Cross country running has to be the purest expression of our wonderful sport. runABC South reporter Alan Newman is a Tonbridge AC coach and went behind the scenes at his own club's promotion of the second race in the Kent Cross Country League on Saturday (27 October) and brings us his personal report while icing some sore calf muscles!
Cross country running has been the backbone of British endurance running for hundreds of years and the first Kent Championships were held in 1921. The Kent League has two events in October and two in November, with the league final for seniors only in February. December is reserved for the Masters Championships and all age groups have their own championships in January.
The Schools at Somerhill, Tonbridge is one of the most popular venues with the Jacobean mansion in the background and a stunning landscape of 150 acres providing a variety of course layout options, all of which involve some hills.
There are races for young athletes from under-13 up to senior men and women. Tonbridge AC adds mile races for budding U12 cross country runners and all races are completed within a frantic four hours. The apparently seamless organisation requires an army of volunteers to set up the course, provide refreshments, car parking, marshals and officials. Chip timing through race numbers has been introduced this season and certainly helps to provide rapid results.
It was a cold, windy day with sunny intervals. One competitor remarked that the only warm place was in the portaloos! The going was 'good to firm' and would take a short spike, studs or even road race shoes. Pre-race chatter centered around choice of footwear. Your reporter chose spikes, which were fine for grip but lacked cushioning – hence the tight calf muscles.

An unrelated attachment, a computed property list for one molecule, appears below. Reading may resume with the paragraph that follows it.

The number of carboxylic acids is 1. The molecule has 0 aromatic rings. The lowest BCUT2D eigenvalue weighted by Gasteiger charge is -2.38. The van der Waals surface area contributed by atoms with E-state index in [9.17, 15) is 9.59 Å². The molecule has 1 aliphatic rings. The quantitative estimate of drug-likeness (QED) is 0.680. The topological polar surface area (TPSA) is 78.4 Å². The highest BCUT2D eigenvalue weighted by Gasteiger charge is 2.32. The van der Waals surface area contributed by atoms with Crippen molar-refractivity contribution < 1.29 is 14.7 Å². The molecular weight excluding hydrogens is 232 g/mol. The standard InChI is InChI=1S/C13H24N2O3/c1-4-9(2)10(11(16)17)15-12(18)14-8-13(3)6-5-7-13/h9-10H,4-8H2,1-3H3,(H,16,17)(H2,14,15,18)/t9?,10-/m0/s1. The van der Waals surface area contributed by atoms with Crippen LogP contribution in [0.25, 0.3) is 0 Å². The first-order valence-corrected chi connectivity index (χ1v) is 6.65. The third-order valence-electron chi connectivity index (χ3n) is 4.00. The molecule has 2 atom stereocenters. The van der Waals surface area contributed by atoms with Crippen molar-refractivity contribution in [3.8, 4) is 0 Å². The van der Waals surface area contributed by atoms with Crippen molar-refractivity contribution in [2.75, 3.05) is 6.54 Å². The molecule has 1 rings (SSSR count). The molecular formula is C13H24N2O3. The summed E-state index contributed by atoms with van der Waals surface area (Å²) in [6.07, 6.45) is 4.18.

The senior women's race (pictured below) was a classic encounter between the experience of Maria Heslop – one day shy of her 51st birthday – and Sian Roberston (24) who was less than half the age of her Tonbridge team-mate. After a thrilling 5k the first round result was reversed as youth prevailed by 20 seconds. Heslop had to battle hard to preserve second place from the fast finishing Becky Morrish (Paddock Wood) who enjoyed her finest race to date.
As the women were finishing, the men lined up and were off for three laps totalling around 10k. GB mountain running international Maximillian Nicholls (Tonbridge) was the pre-race favourite, given the hilly nature of the course, but the winner here in 2015 was undone by Abel Tsegay (Invicta East Kent). The former Eritrean athlete won the Amsterdam Half Marathon last week and is surely due an England vest soon as he powered to victory by 10 seconds from Nicholls and Tonbridge's Ben Cole.
Way back in the pack your correspondent enjoyed a race-long battle with club colleague Mark Schofield. Unspoken respect between rivals meant we gave each other space but no quarter as we battled into the top 200 places – just. The younger man prevailed, by four seconds. Mark's a marked man for the next race!!
Images courtesy Mark Pitcairn-Knowles